Recently, my husband and I made the grave mistake of nonchalantly mentioning that we don’t like Ohio State. Our son latched onto this idea and became a vocal critic of anyone who cheers for Ohio State. One day, we briefly stopped by a friend’s house. When I got back in the car, my son was beside himself over the fact that our friends were flying an Ohio State flag in their front yard. How dare they! When we saw our friend again, our son marched straight up to him and said, “You have an Ohio State flag, and we do not like Ohio State.” We had no idea how a benign comment about a sports team would impact our son.
See, children listen to what we say, and will often mimic our behavior and values. This applies to preferences like the sports teams we cheer for, but it also applies to the ethnic divide we face today. If we in the majority culture remain indifferent or complacent regarding racial discrimination, our children will follow suit. It doesn’t matter how much society or even our church is emphasizing something. If parents aren’t also expressing the values communicated in the church, it will have much less of an impact.
In my conversations with others, several questions have arisen as it relates to how to approach the subject of ethnic reconciliation with our children. One of the questions I have heard, and have wondered myself is: By placing emphasis on our racial differences, aren’t we placing unwanted attention on people’s differences rather than simply allowing kids to experience diversity as it happens naturally?
As a part of the majority culture, I find it tempting to take an “out of sight, out of mind” approach to issues of ethnic discrimination. It’s only when I intentionally and regularly connect with my friends with darker skin that my eyes are opened to the ways that they experience the world. I have a friend who recently said something that stuck with me. She said, “I am constantly aware of my blackness no matter if I’m in a multi-ethnic setting or a predominantly white setting. I’m always aware of this.”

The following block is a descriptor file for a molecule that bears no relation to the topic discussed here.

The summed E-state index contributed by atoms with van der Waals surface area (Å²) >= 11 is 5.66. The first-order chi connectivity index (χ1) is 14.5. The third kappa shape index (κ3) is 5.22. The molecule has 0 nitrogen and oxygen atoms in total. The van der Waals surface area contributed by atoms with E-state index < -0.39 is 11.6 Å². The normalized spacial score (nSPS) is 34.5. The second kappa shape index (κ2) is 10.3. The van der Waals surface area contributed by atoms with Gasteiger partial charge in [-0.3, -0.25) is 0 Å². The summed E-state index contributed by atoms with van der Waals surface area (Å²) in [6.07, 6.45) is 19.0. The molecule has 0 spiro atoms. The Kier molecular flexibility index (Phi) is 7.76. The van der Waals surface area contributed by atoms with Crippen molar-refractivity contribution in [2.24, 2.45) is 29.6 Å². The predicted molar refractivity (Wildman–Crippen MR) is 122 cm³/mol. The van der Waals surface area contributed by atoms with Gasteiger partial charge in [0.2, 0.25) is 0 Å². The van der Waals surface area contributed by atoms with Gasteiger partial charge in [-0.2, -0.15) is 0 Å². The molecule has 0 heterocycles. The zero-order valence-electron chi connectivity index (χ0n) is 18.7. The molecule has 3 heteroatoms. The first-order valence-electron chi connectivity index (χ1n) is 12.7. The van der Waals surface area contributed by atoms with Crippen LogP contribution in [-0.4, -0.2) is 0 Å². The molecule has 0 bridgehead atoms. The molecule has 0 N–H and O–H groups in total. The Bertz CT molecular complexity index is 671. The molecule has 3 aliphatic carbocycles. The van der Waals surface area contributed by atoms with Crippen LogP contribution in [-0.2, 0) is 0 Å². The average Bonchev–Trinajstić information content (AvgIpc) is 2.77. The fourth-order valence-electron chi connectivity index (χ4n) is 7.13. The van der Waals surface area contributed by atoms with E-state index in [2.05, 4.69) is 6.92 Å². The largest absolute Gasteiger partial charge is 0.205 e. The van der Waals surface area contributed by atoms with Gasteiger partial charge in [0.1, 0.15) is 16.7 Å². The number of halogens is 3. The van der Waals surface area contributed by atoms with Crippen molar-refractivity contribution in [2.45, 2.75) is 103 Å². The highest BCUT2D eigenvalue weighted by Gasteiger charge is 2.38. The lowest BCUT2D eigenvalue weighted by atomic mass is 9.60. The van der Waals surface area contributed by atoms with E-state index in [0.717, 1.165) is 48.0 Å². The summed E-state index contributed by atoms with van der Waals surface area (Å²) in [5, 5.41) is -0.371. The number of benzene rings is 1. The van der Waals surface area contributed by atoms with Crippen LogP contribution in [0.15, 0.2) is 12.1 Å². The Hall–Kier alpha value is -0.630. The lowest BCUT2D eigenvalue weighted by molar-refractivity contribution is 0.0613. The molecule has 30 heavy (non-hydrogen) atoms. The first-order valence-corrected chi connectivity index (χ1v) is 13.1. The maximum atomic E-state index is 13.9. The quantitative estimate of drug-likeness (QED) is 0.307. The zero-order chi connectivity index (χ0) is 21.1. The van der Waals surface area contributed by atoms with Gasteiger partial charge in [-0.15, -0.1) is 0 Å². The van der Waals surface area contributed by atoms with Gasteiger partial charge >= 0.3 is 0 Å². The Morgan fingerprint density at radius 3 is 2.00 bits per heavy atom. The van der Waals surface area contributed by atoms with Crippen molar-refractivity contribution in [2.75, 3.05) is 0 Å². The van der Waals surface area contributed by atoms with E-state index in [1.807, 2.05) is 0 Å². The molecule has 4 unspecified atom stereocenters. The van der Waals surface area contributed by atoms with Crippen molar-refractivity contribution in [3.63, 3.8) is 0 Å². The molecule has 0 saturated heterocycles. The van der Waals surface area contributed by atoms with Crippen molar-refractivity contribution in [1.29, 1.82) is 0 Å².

When is the last time you were fully aware of your ethnicity? I can remember very few times when my awareness of my whiteness was heightened because I was not in the majority for once. Most of the time, I have the luxury of forgetting this, blending in with the masses, and only sticking out a bit when I choose to dress or act differently. I imagine that always being aware of how different you are—never able to simply blend in when desired—is exhausting.
So, will talking about race draw unneeded or unwanted attention to the subject? I would say that our children’s ideas on race will be shaped regardless of whether we speak on it or not. I, for one, want to proactively shape their thoughts and ideas on ethnicity from a biblical perspective rather than leave it up to their peers or secular influences.
When the gospel is not a part of the conversation, we default to our human nature. And our human nature is to gravitate to people like us. It takes effort and intentionality to seek out those who are different.
We see this all throughout the gospels. Jesus clearly chose to lean in and seek out people who were not like him—even going as far as to spend time with social outcasts like lepers and the woman at the well. In his book One Blood, John Perkins says, “Jesus intentionally brought together disciples who were very different—fisherman, tax collectors—not people who would naturally love one another. But he did this to show us what love looks like in practice. We have the privilege of putting this same kind of love on display as we love those in the body of Christ who don’t look like us.”